Faint Cinder


AMC's New Series "Halt And Catch Fire" Los Angeles Premiere - After Party

Halt and Catch and Fire was one of the greatest character dramas made and no one watched it. Maybe its name scared too many away thinking it would be a smart-assed comment on technology, or another meander into 80s and 90s nostalgia. In its funny and passing moments it functioned this way but pushed far beyond. In the end, after 40 episodes over 4 seasons, H&CF was about a sad fact: having an idea is not enough. Whether this was because of the turgid sexism of the tech-industry (to say nothing of the world) or because one is too old, or because one is too damaged, the general lesson of the series is that ideas require a lot of birth pangs, compromises, and self-damage and this often twists them into something else. But if none of this occurred, then the idea was dissipated without notice.


While this is something familiar in the tech industry (Betamax lost to VHS, the Jaguar was too early, Sony was right on time with the Playstation Sega was too late with Dreamcast) it is something we hear but never really hear about ourselves. It is altogether a different thing to think oneself has arrived too early, or too late, or has become trapped in an idea that is nostalgically fused to the past, or careening drunkily into a future that we actually cannot see.

Cameron’s game Pilgrim was ‘too cerebral’ and arrived during the rise of the first person shooter (Doom soon to be followed by Quake), Donna got pregnant too early, Joe could see the future but only because he couldn’t stop running, Gordon with his nose in the hardware could see the near future but worry stopped him (some of the time) from leaping when he should.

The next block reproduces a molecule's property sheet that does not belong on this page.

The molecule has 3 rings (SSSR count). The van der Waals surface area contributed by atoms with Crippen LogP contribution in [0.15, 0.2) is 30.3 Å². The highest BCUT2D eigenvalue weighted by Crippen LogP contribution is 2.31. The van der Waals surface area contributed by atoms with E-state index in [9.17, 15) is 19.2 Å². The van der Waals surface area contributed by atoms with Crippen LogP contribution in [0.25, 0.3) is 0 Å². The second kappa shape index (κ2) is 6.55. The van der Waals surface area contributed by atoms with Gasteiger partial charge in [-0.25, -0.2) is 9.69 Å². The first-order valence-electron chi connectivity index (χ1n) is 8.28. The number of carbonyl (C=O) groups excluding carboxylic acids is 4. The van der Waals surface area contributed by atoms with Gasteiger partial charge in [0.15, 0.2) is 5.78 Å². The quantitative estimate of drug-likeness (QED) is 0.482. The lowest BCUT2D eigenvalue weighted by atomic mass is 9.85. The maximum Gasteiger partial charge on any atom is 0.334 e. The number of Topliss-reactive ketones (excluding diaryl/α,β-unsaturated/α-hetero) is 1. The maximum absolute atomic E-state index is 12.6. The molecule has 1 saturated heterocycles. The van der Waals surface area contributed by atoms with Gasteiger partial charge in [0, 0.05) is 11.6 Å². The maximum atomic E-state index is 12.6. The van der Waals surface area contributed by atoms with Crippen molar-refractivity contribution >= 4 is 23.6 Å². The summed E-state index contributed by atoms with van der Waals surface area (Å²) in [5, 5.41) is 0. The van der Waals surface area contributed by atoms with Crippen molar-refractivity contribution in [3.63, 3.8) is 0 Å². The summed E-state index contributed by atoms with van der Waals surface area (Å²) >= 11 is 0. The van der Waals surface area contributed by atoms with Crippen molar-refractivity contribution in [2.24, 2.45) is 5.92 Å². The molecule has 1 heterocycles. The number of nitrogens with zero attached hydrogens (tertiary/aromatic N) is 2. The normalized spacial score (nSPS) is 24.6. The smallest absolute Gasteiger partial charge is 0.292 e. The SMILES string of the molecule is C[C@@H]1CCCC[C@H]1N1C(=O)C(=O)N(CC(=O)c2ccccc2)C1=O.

The show also quiet subtlety showed us how Cameron might become Gordon and Donna could become Joe but neither of them did. In fact, while Cameron was seen as the one who runs it was Joe, in the end, who was the escape artist. And while Donna seemed to become a pusher, torturing her underlings, once she got full control she did not forget what it was like to be at Mutiny.

It is telling that one of the most memorable scenes of the show involves Donna playing Cameron’s Pilgrim as PJ Harvey’s “Rid of Me” plays in the background. The show was about what could have been but never in a bitter sense. Better than any other show Halt and Catch Fire made the pragmatic consequences of the technological optimism of the 90s palpable.  Not in the lazy sense of a plethora of references and visual cues but in the sense that the social was going to bend in ways that were hard to prepare for.


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